Our Sheep History
As indicated on our Home Page, our shepherding began some 37 years ago, in the hills of Schoharie County (New York), with a wedding gift of two bred Dorset ewes. Through the years we focused on meat production. To enhance the muscling of our sheep, we introduce Texel rams. The Texel breed is a very meaty breed with heavy muscling in the rear. We did not find the wool to be of great value. We did have some of our wool made into blankets one year but did not find a ready market for them. For many years, the wool has been used as mulch at great a significant cost to get it off the sheep. Ultimately, we decided to shift from a wool breed to a hair breed; we chose the Katahdins.
We have approached our shift from wool sheep to hair sheep from a couple of directions. We started by breeding all our "woolies" to a purebred Katahdin ram. This gave us 50/50 offspring. We bred the 50/50 ewes to another purebred Katahdin ram and got a number of 75% Katahdins. These 75% Katahdins have been bred to a pure Katahdin ram and we got 87 1/2 % offspring. The 87 1/2 % Katahdins can be upgraded to purebred (100%) upon inspection by the Katahdin Hair Sheep International (KHSI) We took this approach to preserve the meat producing characteristics that we had developed in the wool sheep -- Dorset/Texel crosses. All of these partial Katahdins are registered with the Katahdin Hair Sheep International registry as the appropriate percent of pure Katahdin.
At the same time, we have purchased a number of purebred Katahdin ewes as well as rams. We have purchased ewes lambs and ram lambs from Jay Greenstone's farm (Silver Maple Sheep Farm) in Southern Virginia. In addition, we purchased 10 mature ewes from a breeder in Pennsylvania. In February 2015, we purchased a number of mature ewes, their lambs and two rams from in Calhoun Georgia. A few of his animals were from Jay Greenstone and several were from Mark Dennis' Country Oaks Ranch in Louisiana.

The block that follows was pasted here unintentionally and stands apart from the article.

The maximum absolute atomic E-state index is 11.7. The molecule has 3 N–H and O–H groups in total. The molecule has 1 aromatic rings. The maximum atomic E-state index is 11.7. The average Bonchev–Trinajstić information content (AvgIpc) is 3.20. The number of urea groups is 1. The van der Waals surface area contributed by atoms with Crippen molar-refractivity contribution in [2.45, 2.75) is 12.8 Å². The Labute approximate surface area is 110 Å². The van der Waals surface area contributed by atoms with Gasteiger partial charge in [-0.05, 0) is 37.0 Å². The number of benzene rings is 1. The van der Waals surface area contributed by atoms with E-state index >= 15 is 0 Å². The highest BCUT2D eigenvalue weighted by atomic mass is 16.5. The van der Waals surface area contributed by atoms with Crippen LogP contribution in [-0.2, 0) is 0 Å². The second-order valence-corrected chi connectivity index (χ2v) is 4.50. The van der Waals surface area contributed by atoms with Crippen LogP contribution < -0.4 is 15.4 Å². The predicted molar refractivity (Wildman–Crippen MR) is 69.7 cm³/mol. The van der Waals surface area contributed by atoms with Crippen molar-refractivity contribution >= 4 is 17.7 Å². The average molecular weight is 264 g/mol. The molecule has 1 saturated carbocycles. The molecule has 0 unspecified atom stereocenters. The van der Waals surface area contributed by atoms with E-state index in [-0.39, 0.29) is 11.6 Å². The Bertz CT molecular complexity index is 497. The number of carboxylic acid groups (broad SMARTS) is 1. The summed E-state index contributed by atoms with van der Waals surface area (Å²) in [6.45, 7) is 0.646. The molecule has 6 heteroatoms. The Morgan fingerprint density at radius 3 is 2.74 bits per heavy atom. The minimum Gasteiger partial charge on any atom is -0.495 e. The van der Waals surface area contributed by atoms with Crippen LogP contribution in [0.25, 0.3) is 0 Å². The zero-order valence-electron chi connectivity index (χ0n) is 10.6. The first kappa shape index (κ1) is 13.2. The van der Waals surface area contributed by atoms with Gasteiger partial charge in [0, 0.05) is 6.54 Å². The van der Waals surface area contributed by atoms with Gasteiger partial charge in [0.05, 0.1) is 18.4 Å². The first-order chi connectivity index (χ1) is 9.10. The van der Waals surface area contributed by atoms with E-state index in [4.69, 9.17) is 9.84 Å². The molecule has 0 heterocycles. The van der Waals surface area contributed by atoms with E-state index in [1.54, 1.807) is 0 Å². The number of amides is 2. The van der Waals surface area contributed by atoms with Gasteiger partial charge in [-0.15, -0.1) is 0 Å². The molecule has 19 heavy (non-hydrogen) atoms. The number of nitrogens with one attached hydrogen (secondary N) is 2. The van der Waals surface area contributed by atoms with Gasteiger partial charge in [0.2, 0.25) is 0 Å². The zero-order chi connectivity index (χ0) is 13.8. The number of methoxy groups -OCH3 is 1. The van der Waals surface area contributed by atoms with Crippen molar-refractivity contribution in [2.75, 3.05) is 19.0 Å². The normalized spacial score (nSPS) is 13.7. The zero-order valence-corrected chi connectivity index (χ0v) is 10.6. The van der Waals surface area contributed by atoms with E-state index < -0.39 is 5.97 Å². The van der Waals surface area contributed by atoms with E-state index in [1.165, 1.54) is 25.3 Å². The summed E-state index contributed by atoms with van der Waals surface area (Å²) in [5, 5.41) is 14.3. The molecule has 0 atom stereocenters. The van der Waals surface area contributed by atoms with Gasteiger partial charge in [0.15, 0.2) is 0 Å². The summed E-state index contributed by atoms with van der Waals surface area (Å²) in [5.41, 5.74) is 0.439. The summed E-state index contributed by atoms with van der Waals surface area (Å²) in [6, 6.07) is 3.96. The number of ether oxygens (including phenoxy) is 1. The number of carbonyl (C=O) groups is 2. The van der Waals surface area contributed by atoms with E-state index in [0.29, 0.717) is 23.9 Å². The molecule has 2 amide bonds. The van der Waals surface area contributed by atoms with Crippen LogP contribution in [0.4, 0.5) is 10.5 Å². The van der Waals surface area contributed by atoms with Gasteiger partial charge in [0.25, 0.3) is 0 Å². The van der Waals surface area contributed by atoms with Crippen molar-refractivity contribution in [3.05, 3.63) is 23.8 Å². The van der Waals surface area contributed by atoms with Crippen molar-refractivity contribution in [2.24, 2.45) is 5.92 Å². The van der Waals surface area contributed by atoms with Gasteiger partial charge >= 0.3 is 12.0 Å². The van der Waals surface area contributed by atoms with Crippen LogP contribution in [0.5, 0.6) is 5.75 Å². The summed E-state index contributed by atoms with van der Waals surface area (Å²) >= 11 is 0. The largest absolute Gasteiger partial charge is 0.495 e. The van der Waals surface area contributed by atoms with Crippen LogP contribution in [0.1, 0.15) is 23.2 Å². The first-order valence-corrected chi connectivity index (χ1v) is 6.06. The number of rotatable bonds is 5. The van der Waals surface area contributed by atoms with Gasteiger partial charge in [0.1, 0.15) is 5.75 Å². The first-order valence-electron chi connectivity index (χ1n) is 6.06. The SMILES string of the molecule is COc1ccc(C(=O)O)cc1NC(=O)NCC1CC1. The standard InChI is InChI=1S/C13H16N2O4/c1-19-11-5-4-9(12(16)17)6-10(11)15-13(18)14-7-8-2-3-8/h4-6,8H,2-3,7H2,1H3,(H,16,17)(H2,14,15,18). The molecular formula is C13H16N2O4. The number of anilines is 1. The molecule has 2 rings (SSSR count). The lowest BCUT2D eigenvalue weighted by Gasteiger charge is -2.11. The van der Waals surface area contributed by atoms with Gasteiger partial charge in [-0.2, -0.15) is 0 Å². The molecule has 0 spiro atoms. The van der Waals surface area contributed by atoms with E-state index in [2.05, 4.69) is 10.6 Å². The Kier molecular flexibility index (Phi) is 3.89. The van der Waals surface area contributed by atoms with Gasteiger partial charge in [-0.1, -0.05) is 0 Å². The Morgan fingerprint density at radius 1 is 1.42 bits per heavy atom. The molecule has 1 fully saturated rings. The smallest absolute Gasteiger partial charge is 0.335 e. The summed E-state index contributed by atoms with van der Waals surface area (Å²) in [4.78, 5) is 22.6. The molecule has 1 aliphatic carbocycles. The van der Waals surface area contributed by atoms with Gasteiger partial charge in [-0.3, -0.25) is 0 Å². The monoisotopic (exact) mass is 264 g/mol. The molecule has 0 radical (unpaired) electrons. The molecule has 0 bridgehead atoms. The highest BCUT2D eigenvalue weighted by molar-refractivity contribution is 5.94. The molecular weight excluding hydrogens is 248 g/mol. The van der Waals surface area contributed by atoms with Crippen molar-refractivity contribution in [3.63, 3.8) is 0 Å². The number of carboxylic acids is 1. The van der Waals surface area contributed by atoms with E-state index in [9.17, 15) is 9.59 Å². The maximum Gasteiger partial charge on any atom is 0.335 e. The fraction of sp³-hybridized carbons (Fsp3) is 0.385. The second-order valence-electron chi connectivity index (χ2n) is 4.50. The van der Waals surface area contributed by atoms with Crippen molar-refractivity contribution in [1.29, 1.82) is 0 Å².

In past years, we were a totally grass based operation. We lambed in late April and early May and put the ewes and lambs out on pasture. When we were marketing lamb at 100+ pounds, it was difficult to finish to that weight simply on pasture. This was especially true in dry years as the pasture quality deteriorated early. From 2015 to date, we have shifted to marketing our lambs at a weight between 65 and 70 pounds. We lamb in early Spring as well as early Summer exposing the lambs to a creep from birth. Most of our lambs now are at market weight at weaning. We supplement the ewes when they are nursing their lambs to maximize milk production - especially for the ewes with twins and triplets.
Our replacement ewes are given special attention. We want them to steadily grow throughout their adolescents; therefore we supplement them while on pasture. We weigh frequently so as to be sure they are gaining at a good rate but not putting on fat. They are bred when they reach or exceed 100 pounds and have good body structure. These young ewes continue to get special attention as they move through gestation. We monitor to be sure they continue to maintain body condition - grow and gestate.
All of our sheep have a balanced mineral supplement in front of them at all times. We feel this is especially needed by the young replacement ewes as they mature and move into gestation.
In June 2017, we lambed 43 yearling ewes. It was a truly pleasant experience. Because of the regiment we used, these ewes were fully developed. They lambed nice sized lambs (8 to 12 pounds) on pasture with no assistance. We checked on the flock before retiring at night but usually found mommas with their babies in the morning; clean, dry, and with their first meal in their belly. What a pleasant experience!
In 2017, we made the decision to retire from farming. All our Katadins were sold in 2017 and 2018.
We do miss our sheep but do not miss lambing in 3 feet of snow and/or sub zero temperatures.